PENN Entertainment Reports $115M Q1 Loss After Lower-Than-Expected ESPN Bet Numbers

Steven Melendez

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PENN Entertainment reported a $115 million dollar loss and a slight year-over-year revenue drop for the first quarter Thursday, citing poor weather and “lower than expected hold and spend” in online sports betting.

PENN officially relaunched its online sports betting operation as ESPN Bet in November in a deal with the Disney-owned sports channel, ditching the previous Barstool Sportsbook name. The deal is intended to take advantage of “the powerful and inevitable convergence of sports and sports betting in a way that no one else can replicate,” PENN CEO Jay Snowden said in an earnings call.

Overall, quarterly revenue dipped slightly to about $1.61 billion, down from about $1.67 billion the same time last year. Revenue was down in each of PENN’s four regional casino divisions, as well as in the interactive segment, which includes online sports betting. Casino visits recovered later in the quarter as the weather improved, Snowden said, echoing the experience of other casino operators.

The company did see significant year-over-year growth in online gambling monthly active users, up 152% to 685,000 from the first quarter of 2023. But so far, ESPN Bet spend per user has been less than expected, the company acknowledged, which Snowden attributed to new bettors and limitations of features, such as same-game parlays, that are “currently trailing the market” but are scheduled to be enhanced later this year.

Separate online casino app coming

The ESPN Bet app currently also contains PENN’s iGaming offerings in the states where they’re available, but the company plans to launch a standalone Hollywood Casino iGaming app by early next year, which Snowden said should help market the games to fans of its casinos.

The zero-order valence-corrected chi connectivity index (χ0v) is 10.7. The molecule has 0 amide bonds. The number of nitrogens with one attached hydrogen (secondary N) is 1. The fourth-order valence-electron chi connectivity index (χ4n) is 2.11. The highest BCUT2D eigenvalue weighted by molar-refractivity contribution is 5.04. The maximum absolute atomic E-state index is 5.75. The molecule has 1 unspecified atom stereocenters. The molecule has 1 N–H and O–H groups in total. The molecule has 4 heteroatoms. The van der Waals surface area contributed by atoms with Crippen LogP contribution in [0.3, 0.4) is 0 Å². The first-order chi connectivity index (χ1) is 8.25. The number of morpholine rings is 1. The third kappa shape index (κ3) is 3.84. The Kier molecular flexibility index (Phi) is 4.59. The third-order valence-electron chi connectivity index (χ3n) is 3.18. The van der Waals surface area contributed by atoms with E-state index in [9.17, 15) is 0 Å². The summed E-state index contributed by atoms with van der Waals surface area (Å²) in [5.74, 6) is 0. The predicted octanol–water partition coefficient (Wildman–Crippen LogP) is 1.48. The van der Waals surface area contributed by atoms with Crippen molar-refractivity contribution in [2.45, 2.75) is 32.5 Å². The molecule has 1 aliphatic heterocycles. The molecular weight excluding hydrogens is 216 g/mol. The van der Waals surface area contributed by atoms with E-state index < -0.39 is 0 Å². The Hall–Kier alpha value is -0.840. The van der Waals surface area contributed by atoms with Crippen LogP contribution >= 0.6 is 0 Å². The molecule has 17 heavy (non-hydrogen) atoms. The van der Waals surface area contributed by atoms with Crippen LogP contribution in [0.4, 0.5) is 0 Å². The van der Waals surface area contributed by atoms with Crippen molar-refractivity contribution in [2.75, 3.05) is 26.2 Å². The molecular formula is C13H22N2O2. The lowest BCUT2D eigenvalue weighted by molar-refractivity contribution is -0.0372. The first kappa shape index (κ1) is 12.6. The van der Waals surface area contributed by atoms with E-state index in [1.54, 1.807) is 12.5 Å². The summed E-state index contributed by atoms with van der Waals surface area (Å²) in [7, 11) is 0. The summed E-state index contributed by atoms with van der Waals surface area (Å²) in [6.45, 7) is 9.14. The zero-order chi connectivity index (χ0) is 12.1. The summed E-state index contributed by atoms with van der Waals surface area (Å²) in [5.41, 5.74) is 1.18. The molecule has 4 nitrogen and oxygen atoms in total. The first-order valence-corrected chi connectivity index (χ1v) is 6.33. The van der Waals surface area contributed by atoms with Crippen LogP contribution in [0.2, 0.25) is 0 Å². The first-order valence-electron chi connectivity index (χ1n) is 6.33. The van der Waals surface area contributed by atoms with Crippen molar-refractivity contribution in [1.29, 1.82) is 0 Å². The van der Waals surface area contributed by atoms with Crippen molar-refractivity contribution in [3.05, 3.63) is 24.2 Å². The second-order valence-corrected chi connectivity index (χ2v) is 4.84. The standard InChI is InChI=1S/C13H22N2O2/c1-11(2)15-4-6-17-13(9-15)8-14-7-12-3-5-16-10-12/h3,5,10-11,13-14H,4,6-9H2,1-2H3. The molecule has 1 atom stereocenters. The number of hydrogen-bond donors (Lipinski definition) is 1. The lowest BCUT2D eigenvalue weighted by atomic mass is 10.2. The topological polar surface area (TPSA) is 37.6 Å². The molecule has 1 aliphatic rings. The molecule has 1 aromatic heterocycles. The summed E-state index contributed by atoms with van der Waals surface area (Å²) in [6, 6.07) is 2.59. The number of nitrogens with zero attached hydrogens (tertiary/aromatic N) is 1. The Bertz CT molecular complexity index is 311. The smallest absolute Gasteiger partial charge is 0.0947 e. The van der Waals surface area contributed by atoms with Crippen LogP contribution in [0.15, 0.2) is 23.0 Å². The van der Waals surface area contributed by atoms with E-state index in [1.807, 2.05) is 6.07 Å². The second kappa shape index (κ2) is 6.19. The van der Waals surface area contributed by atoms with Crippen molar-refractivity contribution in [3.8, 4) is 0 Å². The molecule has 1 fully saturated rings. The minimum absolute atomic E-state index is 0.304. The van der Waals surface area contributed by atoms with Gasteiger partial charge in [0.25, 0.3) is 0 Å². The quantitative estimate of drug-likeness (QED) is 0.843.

“We’re probably the only major player that doesn’t have a standalone iCasino app at this point,” Snowden said.

The company opened its first ESPN Bet-branded retail sportsbook operation at its Hollywood Casino in Detroit’s Greektown on April 25, and shortly before that hired Aaron LaBerge — former chief technology officer for Disney Entertainment and ESPN — as its CTO as it continues to try to leverage the ESPN connection and compete with industry leaders DraftKings and FanDuel.

“We are incredibly excited about the arrival of Mr. LaBerge, who is uniquely qualified to help us create a best-in-class digital experience for our customers, while further deepening our connections and integrations with ESPN,” Snowden said in a statement.

Upward trajectory for ESPN Bet?

During March alone, ESPN Bet saw 300,000 unique visitors from links from ESPN’s digital offerings, according to the company. PENN expects to build further connections between the ESPN media and ESPN Bet brands — including linked user accounts, more prominent promotion of betting odds in the ESPN app, and integration into the popular ESPN Fantasy sports app — by the early days of the fall football season.

“We continue to attract new, first-time deposits at a healthy pace, showcasing the effectiveness of ESPN as an ongoing acquisition channel,” Snowden said.

Closer ties between ESPN Bet and ESPN media apps will let PENN bring ESPN fans targeted offers based on the sports and players they’re following through ESPN and their fantasy sports play, something competitors can’t easily match. ESPN Bet is also slated to make its debut this year in New York, the biggest regulated online sports betting state.

Other anticipated app improvements this year include extended parlay options, which is expected to lead to more spending.

“Please keep in mind that Disney and ESPN did not agree to this alliance with PENN to be number four or number five in the market,” Snowden said.